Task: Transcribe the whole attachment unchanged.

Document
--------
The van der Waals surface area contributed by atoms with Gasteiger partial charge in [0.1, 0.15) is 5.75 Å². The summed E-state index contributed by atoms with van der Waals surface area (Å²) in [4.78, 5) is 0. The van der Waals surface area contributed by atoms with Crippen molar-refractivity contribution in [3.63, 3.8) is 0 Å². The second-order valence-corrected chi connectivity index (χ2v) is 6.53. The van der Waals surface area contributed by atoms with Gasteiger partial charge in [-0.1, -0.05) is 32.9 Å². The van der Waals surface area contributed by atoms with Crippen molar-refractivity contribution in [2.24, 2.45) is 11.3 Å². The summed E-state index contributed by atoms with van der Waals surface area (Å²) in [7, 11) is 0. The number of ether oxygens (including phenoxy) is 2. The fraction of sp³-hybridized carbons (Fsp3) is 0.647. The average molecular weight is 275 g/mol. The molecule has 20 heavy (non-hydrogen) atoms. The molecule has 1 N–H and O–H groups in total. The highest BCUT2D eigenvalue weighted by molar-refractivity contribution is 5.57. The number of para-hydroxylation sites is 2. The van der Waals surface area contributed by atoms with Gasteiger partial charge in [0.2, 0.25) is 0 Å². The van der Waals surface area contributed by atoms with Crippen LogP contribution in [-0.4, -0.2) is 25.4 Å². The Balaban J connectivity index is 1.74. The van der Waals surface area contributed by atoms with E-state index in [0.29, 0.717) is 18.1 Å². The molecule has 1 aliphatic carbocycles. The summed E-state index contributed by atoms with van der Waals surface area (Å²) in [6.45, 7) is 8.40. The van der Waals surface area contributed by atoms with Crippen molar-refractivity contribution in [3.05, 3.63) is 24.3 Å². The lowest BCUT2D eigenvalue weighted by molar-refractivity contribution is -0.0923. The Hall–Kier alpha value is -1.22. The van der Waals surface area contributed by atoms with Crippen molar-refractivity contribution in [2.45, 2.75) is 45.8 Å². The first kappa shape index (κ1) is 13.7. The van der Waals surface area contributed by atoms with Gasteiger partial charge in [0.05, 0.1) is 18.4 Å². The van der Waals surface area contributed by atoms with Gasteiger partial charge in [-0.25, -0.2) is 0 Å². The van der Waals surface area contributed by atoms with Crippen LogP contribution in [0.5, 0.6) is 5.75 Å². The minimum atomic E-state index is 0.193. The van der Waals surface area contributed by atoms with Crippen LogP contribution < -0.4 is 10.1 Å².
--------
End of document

The van der Waals surface area contributed by atoms with Gasteiger partial charge in [0.1, 0.15) is 5.75 Å². The summed E-state index contributed by atoms with van der Waals surface area (Å²) in [4.78, 5) is 0. The van der Waals surface area contributed by atoms with Crippen molar-refractivity contribution in [3.63, 3.8) is 0 Å². The second-order valence-corrected chi connectivity index (χ2v) is 6.53. The van der Waals surface area contributed by atoms with Gasteiger partial charge in [-0.1, -0.05) is 32.9 Å². The van der Waals surface area contributed by atoms with Crippen molar-refractivity contribution in [2.24, 2.45) is 11.3 Å². The summed E-state index contributed by atoms with van der Waals surface area (Å²) in [7, 11) is 0. The number of ether oxygens (including phenoxy) is 2. The fraction of sp³-hybridized carbons (Fsp3) is 0.647. The average molecular weight is 275 g/mol. The molecule has 20 heavy (non-hydrogen) atoms. The molecule has 1 N–H and O–H groups in total. The highest BCUT2D eigenvalue weighted by molar-refractivity contribution is 5.57. The number of para-hydroxylation sites is 2. The van der Waals surface area contributed by atoms with Gasteiger partial charge in [0.2, 0.25) is 0 Å². The van der Waals surface area contributed by atoms with Crippen LogP contribution in [-0.4, -0.2) is 25.4 Å². The Balaban J connectivity index is 1.74. The van der Waals surface area contributed by atoms with E-state index in [0.29, 0.717) is 18.1 Å². The molecule has 1 aliphatic carbocycles. The summed E-state index contributed by atoms with van der Waals surface area (Å²) in [6.45, 7) is 8.40. The van der Waals surface area contributed by atoms with Crippen molar-refractivity contribution in [3.05, 3.63) is 24.3 Å². The lowest BCUT2D eigenvalue weighted by molar-refractivity contribution is -0.0923. The Hall–Kier alpha value is -1.22. The van der Waals surface area contributed by atoms with Crippen molar-refractivity contribution in [2.45, 2.75) is 45.8 Å². The first kappa shape index (κ1) is 13.7. The van der Waals surface area contributed by atoms with Gasteiger partial charge in [0.05, 0.1) is 18.4 Å². The van der Waals surface area contributed by atoms with Gasteiger partial charge in [-0.25, -0.2) is 0 Å². The van der Waals surface area contributed by atoms with Crippen LogP contribution in [0.5, 0.6) is 5.75 Å². The minimum atomic E-state index is 0.193. The van der Waals surface area contributed by atoms with Crippen LogP contribution < -0.4 is 10.1 Å².